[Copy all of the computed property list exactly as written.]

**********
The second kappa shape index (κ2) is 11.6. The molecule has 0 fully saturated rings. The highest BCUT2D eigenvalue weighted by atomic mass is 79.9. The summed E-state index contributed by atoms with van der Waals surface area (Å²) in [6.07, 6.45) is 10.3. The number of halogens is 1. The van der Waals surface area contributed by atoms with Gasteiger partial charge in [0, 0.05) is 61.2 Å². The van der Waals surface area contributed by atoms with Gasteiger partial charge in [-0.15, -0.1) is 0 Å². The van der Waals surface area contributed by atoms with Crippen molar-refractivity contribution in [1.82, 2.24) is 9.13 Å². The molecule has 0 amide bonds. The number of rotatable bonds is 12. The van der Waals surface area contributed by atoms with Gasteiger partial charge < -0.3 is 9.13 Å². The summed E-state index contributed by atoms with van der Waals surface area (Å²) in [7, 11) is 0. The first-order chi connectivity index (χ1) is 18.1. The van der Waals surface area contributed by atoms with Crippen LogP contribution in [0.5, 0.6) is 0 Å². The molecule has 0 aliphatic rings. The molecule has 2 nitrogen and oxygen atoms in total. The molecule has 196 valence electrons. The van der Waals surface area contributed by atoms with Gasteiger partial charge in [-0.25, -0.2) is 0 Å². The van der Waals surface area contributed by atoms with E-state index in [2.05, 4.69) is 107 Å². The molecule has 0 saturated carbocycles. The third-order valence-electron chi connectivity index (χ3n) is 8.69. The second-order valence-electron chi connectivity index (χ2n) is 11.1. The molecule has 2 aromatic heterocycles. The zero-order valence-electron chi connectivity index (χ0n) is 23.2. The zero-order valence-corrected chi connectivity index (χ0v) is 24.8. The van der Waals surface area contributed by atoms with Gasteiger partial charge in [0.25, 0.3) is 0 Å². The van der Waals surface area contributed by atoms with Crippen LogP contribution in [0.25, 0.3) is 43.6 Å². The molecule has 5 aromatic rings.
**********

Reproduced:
The second kappa shape index (κ2) is 11.6. The molecule has 0 fully saturated rings. The highest BCUT2D eigenvalue weighted by atomic mass is 79.9. The summed E-state index contributed by atoms with van der Waals surface area (Å²) in [6.07, 6.45) is 10.3. The number of halogens is 1. The van der Waals surface area contributed by atoms with Gasteiger partial charge in [0, 0.05) is 61.2 Å². The van der Waals surface area contributed by atoms with Gasteiger partial charge in [-0.15, -0.1) is 0 Å². The van der Waals surface area contributed by atoms with Crippen molar-refractivity contribution in [1.82, 2.24) is 9.13 Å². The molecule has 0 amide bonds. The number of rotatable bonds is 12. The van der Waals surface area contributed by atoms with Gasteiger partial charge < -0.3 is 9.13 Å². The summed E-state index contributed by atoms with van der Waals surface area (Å²) in [7, 11) is 0. The first-order chi connectivity index (χ1) is 18.1. The van der Waals surface area contributed by atoms with Crippen LogP contribution in [0.5, 0.6) is 0 Å². The molecule has 0 aliphatic rings. The molecule has 2 nitrogen and oxygen atoms in total. The molecule has 196 valence electrons. The van der Waals surface area contributed by atoms with Gasteiger partial charge in [-0.25, -0.2) is 0 Å². The van der Waals surface area contributed by atoms with E-state index in [2.05, 4.69) is 107 Å². The molecule has 0 saturated carbocycles. The third-order valence-electron chi connectivity index (χ3n) is 8.69. The second-order valence-electron chi connectivity index (χ2n) is 11.1. The molecule has 2 aromatic heterocycles. The zero-order valence-electron chi connectivity index (χ0n) is 23.2. The zero-order valence-corrected chi connectivity index (χ0v) is 24.8. The van der Waals surface area contributed by atoms with Gasteiger partial charge in [0.25, 0.3) is 0 Å². The van der Waals surface area contributed by atoms with Crippen LogP contribution in [0.25, 0.3) is 43.6 Å². The molecule has 5 aromatic rings.